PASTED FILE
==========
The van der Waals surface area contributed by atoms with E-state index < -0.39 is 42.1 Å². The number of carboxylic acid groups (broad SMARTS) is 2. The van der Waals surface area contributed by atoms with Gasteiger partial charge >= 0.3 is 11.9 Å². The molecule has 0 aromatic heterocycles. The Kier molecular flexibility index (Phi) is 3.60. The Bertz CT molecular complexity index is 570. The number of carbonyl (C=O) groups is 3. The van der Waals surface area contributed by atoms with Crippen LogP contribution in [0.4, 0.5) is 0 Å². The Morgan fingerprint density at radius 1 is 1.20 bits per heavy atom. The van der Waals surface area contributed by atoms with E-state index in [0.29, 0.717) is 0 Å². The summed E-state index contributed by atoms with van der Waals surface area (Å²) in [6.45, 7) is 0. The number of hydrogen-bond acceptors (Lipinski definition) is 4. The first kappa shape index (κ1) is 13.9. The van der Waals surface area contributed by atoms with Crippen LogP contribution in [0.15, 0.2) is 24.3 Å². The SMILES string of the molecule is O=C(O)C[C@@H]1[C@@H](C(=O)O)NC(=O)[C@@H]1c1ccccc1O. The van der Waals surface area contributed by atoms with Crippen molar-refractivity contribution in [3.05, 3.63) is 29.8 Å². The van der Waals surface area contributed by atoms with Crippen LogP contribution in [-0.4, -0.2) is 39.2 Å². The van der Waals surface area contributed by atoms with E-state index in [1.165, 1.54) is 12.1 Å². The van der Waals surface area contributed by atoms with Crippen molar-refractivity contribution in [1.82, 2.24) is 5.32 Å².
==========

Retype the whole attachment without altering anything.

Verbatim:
The van der Waals surface area contributed by atoms with E-state index < -0.39 is 42.1 Å². The number of carboxylic acid groups (broad SMARTS) is 2. The van der Waals surface area contributed by atoms with Gasteiger partial charge >= 0.3 is 11.9 Å². The molecule has 0 aromatic heterocycles. The Kier molecular flexibility index (Phi) is 3.60. The Bertz CT molecular complexity index is 570. The number of carbonyl (C=O) groups is 3. The van der Waals surface area contributed by atoms with Crippen LogP contribution in [0.4, 0.5) is 0 Å². The Morgan fingerprint density at radius 1 is 1.20 bits per heavy atom. The van der Waals surface area contributed by atoms with E-state index in [0.29, 0.717) is 0 Å². The summed E-state index contributed by atoms with van der Waals surface area (Å²) in [6.45, 7) is 0. The number of hydrogen-bond acceptors (Lipinski definition) is 4. The first kappa shape index (κ1) is 13.9. The van der Waals surface area contributed by atoms with Crippen LogP contribution in [0.15, 0.2) is 24.3 Å². The SMILES string of the molecule is O=C(O)C[C@@H]1[C@@H](C(=O)O)NC(=O)[C@@H]1c1ccccc1O. The van der Waals surface area contributed by atoms with Crippen molar-refractivity contribution in [3.05, 3.63) is 29.8 Å². The van der Waals surface area contributed by atoms with Crippen LogP contribution in [-0.4, -0.2) is 39.2 Å². The van der Waals surface area contributed by atoms with E-state index in [1.165, 1.54) is 12.1 Å². The van der Waals surface area contributed by atoms with Crippen molar-refractivity contribution in [1.82, 2.24) is 5.32 Å².